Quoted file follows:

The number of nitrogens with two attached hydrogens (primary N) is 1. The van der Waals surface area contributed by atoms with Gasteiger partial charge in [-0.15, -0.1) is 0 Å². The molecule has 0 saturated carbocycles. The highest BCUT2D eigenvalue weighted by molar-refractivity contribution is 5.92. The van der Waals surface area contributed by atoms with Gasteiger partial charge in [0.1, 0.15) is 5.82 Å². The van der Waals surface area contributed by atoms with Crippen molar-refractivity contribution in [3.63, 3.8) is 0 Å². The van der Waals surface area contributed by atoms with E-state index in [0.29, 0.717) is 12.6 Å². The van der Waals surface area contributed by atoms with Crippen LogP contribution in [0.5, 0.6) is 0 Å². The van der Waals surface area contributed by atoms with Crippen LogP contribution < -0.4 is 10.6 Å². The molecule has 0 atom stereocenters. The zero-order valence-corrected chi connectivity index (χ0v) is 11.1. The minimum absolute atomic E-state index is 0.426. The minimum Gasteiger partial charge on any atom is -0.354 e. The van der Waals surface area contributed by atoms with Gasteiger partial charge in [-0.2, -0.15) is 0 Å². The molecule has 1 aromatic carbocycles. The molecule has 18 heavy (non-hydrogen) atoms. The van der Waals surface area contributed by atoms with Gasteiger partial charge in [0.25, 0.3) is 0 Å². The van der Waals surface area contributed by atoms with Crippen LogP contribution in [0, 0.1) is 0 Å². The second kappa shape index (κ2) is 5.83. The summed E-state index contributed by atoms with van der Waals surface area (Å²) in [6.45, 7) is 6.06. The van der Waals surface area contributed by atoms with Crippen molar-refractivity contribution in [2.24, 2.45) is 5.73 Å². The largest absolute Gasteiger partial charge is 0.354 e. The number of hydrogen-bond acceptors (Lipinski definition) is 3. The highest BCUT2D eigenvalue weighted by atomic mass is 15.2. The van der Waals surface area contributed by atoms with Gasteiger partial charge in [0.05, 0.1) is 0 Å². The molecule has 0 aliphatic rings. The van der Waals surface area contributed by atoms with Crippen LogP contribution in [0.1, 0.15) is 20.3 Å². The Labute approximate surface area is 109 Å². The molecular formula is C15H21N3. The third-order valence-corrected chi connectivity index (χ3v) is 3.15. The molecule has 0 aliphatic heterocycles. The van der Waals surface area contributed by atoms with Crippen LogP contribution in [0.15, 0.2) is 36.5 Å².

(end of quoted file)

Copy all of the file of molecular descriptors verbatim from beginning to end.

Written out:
The number of nitrogens with two attached hydrogens (primary N) is 1. The van der Waals surface area contributed by atoms with Gasteiger partial charge in [-0.15, -0.1) is 0 Å². The molecule has 0 saturated carbocycles. The highest BCUT2D eigenvalue weighted by molar-refractivity contribution is 5.92. The van der Waals surface area contributed by atoms with Gasteiger partial charge in [0.1, 0.15) is 5.82 Å². The van der Waals surface area contributed by atoms with Crippen molar-refractivity contribution in [3.63, 3.8) is 0 Å². The van der Waals surface area contributed by atoms with E-state index in [0.29, 0.717) is 12.6 Å². The van der Waals surface area contributed by atoms with Crippen LogP contribution in [0.5, 0.6) is 0 Å². The van der Waals surface area contributed by atoms with Crippen LogP contribution < -0.4 is 10.6 Å². The molecule has 0 atom stereocenters. The zero-order valence-corrected chi connectivity index (χ0v) is 11.1. The minimum absolute atomic E-state index is 0.426. The minimum Gasteiger partial charge on any atom is -0.354 e. The van der Waals surface area contributed by atoms with Gasteiger partial charge in [-0.2, -0.15) is 0 Å². The molecule has 1 aromatic carbocycles. The molecule has 18 heavy (non-hydrogen) atoms. The van der Waals surface area contributed by atoms with Gasteiger partial charge in [0.25, 0.3) is 0 Å². The van der Waals surface area contributed by atoms with Crippen LogP contribution in [0, 0.1) is 0 Å². The second kappa shape index (κ2) is 5.83. The summed E-state index contributed by atoms with van der Waals surface area (Å²) in [6.45, 7) is 6.06. The van der Waals surface area contributed by atoms with Crippen molar-refractivity contribution in [2.24, 2.45) is 5.73 Å². The largest absolute Gasteiger partial charge is 0.354 e. The number of hydrogen-bond acceptors (Lipinski definition) is 3. The highest BCUT2D eigenvalue weighted by atomic mass is 15.2. The van der Waals surface area contributed by atoms with Gasteiger partial charge in [0.05, 0.1) is 0 Å². The molecule has 0 aliphatic rings. The van der Waals surface area contributed by atoms with Crippen LogP contribution in [0.1, 0.15) is 20.3 Å². The Labute approximate surface area is 109 Å². The molecular formula is C15H21N3. The third-order valence-corrected chi connectivity index (χ3v) is 3.15. The molecule has 0 aliphatic heterocycles. The van der Waals surface area contributed by atoms with Crippen LogP contribution in [0.15, 0.2) is 36.5 Å².